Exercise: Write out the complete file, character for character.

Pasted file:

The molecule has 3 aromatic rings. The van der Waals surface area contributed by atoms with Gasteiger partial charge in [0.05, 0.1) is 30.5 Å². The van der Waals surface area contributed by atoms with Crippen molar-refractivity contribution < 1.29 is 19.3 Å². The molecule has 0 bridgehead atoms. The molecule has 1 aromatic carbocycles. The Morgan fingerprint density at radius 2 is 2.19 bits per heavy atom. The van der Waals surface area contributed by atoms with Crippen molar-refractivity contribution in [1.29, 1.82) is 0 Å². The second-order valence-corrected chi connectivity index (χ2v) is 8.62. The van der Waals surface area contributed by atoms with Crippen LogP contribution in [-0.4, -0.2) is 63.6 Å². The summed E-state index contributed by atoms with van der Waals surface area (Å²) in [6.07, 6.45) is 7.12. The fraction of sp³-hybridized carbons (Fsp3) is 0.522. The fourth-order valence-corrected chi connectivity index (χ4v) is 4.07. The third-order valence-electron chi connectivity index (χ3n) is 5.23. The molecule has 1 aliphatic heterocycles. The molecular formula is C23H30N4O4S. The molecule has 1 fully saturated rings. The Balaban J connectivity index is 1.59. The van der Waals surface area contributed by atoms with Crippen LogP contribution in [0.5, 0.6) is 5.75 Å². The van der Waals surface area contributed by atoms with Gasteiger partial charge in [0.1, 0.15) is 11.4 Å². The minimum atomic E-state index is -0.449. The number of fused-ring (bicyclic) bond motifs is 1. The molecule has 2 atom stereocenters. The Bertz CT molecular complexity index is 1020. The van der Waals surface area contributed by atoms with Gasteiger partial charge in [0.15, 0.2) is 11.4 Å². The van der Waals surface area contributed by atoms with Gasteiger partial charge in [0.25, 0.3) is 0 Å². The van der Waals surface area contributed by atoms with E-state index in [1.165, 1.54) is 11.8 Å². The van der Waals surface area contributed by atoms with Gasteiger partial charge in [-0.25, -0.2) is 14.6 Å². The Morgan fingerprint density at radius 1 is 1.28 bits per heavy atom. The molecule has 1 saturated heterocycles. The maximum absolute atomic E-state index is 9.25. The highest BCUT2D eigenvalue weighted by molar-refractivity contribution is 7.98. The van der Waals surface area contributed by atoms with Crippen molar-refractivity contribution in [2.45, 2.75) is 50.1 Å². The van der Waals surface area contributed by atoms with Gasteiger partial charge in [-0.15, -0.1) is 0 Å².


The molecule has 3 aromatic rings. The van der Waals surface area contributed by atoms with Gasteiger partial charge in [0.05, 0.1) is 30.5 Å². The van der Waals surface area contributed by atoms with Crippen molar-refractivity contribution < 1.29 is 19.3 Å². The molecule has 0 bridgehead atoms. The molecule has 1 aromatic carbocycles. The Morgan fingerprint density at radius 2 is 2.19 bits per heavy atom. The van der Waals surface area contributed by atoms with Crippen molar-refractivity contribution in [1.29, 1.82) is 0 Å². The second-order valence-corrected chi connectivity index (χ2v) is 8.62. The van der Waals surface area contributed by atoms with Crippen LogP contribution in [-0.4, -0.2) is 63.6 Å². The summed E-state index contributed by atoms with van der Waals surface area (Å²) in [6.07, 6.45) is 7.12. The fraction of sp³-hybridized carbons (Fsp3) is 0.522. The fourth-order valence-corrected chi connectivity index (χ4v) is 4.07. The third-order valence-electron chi connectivity index (χ3n) is 5.23. The molecule has 1 aliphatic heterocycles. The molecular formula is C23H30N4O4S. The molecule has 1 fully saturated rings. The Balaban J connectivity index is 1.59. The van der Waals surface area contributed by atoms with Crippen LogP contribution in [0.5, 0.6) is 5.75 Å². The van der Waals surface area contributed by atoms with Gasteiger partial charge in [0.1, 0.15) is 11.4 Å². The minimum atomic E-state index is -0.449. The number of fused-ring (bicyclic) bond motifs is 1. The molecule has 2 atom stereocenters. The Bertz CT molecular complexity index is 1020. The van der Waals surface area contributed by atoms with Gasteiger partial charge in [0.15, 0.2) is 11.4 Å². The van der Waals surface area contributed by atoms with Gasteiger partial charge in [0.25, 0.3) is 0 Å². The van der Waals surface area contributed by atoms with E-state index in [1.165, 1.54) is 11.8 Å². The van der Waals surface area contributed by atoms with Gasteiger partial charge in [-0.25, -0.2) is 14.6 Å². The Morgan fingerprint density at radius 1 is 1.28 bits per heavy atom. The molecule has 1 saturated heterocycles. The maximum absolute atomic E-state index is 9.25. The highest BCUT2D eigenvalue weighted by molar-refractivity contribution is 7.98. The van der Waals surface area contributed by atoms with Crippen molar-refractivity contribution in [2.45, 2.75) is 50.1 Å². The van der Waals surface area contributed by atoms with Gasteiger partial charge in [-0.15, -0.1) is 0 Å².